Rick Stone and Melanie McCullough of the Black Ensemble Theater
LOVE AND HAPPINESS Black Ensemble Theater members—including, from left,
Rick Stone and Melanie McCullough—channel soul greats for a concert of love songs
on 2/14.


Don’t-miss picks for Wed 2.8.12 through Tue 2.14.12:


concerts For Lovers Only (AND For People Who Love Themselves)
In the words of the legendary Al Green, the message is love this Valentine’s Day at Black Ensemble Theater. The company’s glossy new digs in Uptown become “The Love Club” for a night, when BE members croon the kind of turn-the-lights-low standards made popular by Otis Redding, Etta James, and other mood setters (not excluding Rev. Green). Champagne and dessert optional. Slow dancing required.
GO: 2/14 at 7:30. $65; $125 per couple. Black Ensemble Theater, 4450 N Clark. blackensemble.org

ALSO THIS WEEK: The former Chicagoan Kurt Elling returns for a program of global love tunes—abetted by the remarkable violinist Regina Carter and the ebullient saxophonist/clarinetist Anat Cohen—at Symphony Center on 2/14 at 8.


dance River North Dance Chicago
The ever-passionate RNDC stages two world premieres at its always-popular Valentine’s concert. This year’s theme? Relationships. A collaboration between RNDC’s artistic director, Frank Chaves, and the pianist and composer Josephine Lee reflects on the brief, intense creative partnerships between dancers and choreographers, while Mauro Astolfi’s Contact-Me is an intricate study of the body’s connection to space.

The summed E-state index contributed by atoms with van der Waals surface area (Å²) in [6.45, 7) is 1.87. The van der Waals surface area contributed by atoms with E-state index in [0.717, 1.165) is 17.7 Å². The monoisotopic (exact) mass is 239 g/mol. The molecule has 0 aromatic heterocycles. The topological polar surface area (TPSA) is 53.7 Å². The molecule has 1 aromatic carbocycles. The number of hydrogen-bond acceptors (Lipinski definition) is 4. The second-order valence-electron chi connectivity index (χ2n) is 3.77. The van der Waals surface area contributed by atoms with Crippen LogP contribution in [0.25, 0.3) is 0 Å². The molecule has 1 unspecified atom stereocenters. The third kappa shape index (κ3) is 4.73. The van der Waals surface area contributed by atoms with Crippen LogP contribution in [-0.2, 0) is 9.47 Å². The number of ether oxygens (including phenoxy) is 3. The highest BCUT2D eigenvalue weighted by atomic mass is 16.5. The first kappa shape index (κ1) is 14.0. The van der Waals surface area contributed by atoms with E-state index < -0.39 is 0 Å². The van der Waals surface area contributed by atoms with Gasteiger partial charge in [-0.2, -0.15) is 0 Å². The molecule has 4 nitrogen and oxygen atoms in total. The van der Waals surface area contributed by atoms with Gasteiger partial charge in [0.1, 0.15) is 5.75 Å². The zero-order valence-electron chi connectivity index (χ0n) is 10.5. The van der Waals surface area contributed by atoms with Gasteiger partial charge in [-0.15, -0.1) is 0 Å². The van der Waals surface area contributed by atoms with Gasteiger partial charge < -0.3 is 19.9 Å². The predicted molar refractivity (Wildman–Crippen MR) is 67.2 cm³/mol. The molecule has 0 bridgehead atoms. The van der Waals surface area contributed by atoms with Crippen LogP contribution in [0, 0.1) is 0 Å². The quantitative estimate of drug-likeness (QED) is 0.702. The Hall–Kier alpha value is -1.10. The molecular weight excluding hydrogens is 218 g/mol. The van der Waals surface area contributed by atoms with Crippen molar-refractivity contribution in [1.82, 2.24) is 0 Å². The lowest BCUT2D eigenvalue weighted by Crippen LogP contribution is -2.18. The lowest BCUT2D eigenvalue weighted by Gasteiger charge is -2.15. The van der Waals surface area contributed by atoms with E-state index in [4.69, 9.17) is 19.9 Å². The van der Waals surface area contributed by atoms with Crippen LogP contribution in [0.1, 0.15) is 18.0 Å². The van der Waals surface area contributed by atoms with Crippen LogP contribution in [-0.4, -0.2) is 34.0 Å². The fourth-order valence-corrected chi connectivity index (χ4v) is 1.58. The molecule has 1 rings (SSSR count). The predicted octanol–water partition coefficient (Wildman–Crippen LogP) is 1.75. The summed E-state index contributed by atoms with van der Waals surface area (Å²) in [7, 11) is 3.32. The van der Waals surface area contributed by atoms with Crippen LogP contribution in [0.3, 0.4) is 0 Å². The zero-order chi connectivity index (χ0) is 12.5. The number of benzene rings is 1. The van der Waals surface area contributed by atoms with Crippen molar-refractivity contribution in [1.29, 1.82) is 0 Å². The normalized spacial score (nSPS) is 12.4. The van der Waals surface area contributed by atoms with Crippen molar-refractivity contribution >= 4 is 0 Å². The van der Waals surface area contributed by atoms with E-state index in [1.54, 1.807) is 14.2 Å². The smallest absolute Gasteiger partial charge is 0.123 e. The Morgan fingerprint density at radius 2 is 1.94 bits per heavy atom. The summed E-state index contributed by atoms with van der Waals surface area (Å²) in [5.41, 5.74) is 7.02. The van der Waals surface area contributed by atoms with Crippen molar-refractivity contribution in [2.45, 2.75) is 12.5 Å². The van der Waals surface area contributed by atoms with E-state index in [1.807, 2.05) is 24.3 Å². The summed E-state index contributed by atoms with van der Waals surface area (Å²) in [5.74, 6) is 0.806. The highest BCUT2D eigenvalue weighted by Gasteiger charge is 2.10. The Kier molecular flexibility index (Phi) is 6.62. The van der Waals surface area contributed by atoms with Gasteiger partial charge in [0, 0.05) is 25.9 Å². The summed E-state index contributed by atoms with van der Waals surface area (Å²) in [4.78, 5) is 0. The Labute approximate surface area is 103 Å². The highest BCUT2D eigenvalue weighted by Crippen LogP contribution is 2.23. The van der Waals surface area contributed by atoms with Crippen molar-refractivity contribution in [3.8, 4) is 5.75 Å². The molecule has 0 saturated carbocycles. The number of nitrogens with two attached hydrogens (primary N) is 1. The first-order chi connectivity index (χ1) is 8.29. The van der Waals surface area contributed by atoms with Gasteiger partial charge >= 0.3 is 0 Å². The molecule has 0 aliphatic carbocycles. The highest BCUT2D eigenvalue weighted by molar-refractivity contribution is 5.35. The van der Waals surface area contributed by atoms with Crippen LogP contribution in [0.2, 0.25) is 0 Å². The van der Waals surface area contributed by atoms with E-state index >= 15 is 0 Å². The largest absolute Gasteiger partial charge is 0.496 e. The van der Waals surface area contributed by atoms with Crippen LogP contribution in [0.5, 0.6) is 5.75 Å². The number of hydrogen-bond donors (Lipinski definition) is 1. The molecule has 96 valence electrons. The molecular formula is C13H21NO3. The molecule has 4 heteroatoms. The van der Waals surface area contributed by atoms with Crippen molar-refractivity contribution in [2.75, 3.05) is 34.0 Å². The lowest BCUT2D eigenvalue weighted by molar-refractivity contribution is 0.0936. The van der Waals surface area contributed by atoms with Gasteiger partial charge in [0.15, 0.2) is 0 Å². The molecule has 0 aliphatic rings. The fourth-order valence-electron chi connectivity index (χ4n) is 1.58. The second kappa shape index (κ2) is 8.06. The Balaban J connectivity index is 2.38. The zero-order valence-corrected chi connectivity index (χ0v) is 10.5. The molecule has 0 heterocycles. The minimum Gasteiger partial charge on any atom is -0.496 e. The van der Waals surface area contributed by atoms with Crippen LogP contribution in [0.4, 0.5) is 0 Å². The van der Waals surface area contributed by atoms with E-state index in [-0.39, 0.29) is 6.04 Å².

GO: 2/10–11 at 8, 2/12 at 3. $30–$75. Harris Theater, 205 E Randolph. harristheaterchicago.org

ALSO THIS WEEK: At The Athenaeum Theatre, Chicago Dance Crash produces Duets for My Valentine, an unsentimental evening (2/11) of urban, ballet, and contemporary pairings about hard-driving breakups and makeups—sort of an antiromantic rave. . . . Two local contemporary troupes—Luna Negra Dance Theater and Thodos Dance Chicago—team up for a concert of each group’s greatest hits at North Shore Center for the Performing Arts 2/11–12. . . . Chicago Flamenco Festival staccato-steps back onto stages across the city through 3/13, starting 2/9 with Diego Amador Trio at Instituto Cervantes.


folk University of Chicago Folk Festival
Hyde Park is an unlikely home for the funkiest, folkiest folk fest in town, yet here it is for the 52nd time: a brilliantly culled homage to traditional musical culture, including Billy Boy Arnold’s country blues, bluegrass from the Wildwood Valley Boys, Bua’s Celtic melodies, and James Bryan and Carl Jones’s old-time. The fest includes concerts, workshops, dances, jam sessions, and fine folkie fellowship.
GO: 2/10–12. $10–$55; weekend passes $45–$55. U of C’s Mandel Hall, 1131 E 57th. uofcfolk.org


film We Began By Measuring Distance
Conversations at the Edge—the divergent series that sends folks from SAIC’s film, video, and new media department into the Siskel’s video vault to curate weekly screenings and director talks—sets off its tenth anniversary year with a collection of shorts by women filmmakers from or connected to Palestine. This Thursday’s installment borrows its name from a 19-minute film by artist and University of Illinois at Chicago alumna Basma al-Sharif, who fields questions after the showing.
GO: 2/9 at 6. $4–$11. Gene Siskel Film Center, 164 N State. siskelfilmcenter.org/cate


museums Laura Letinsky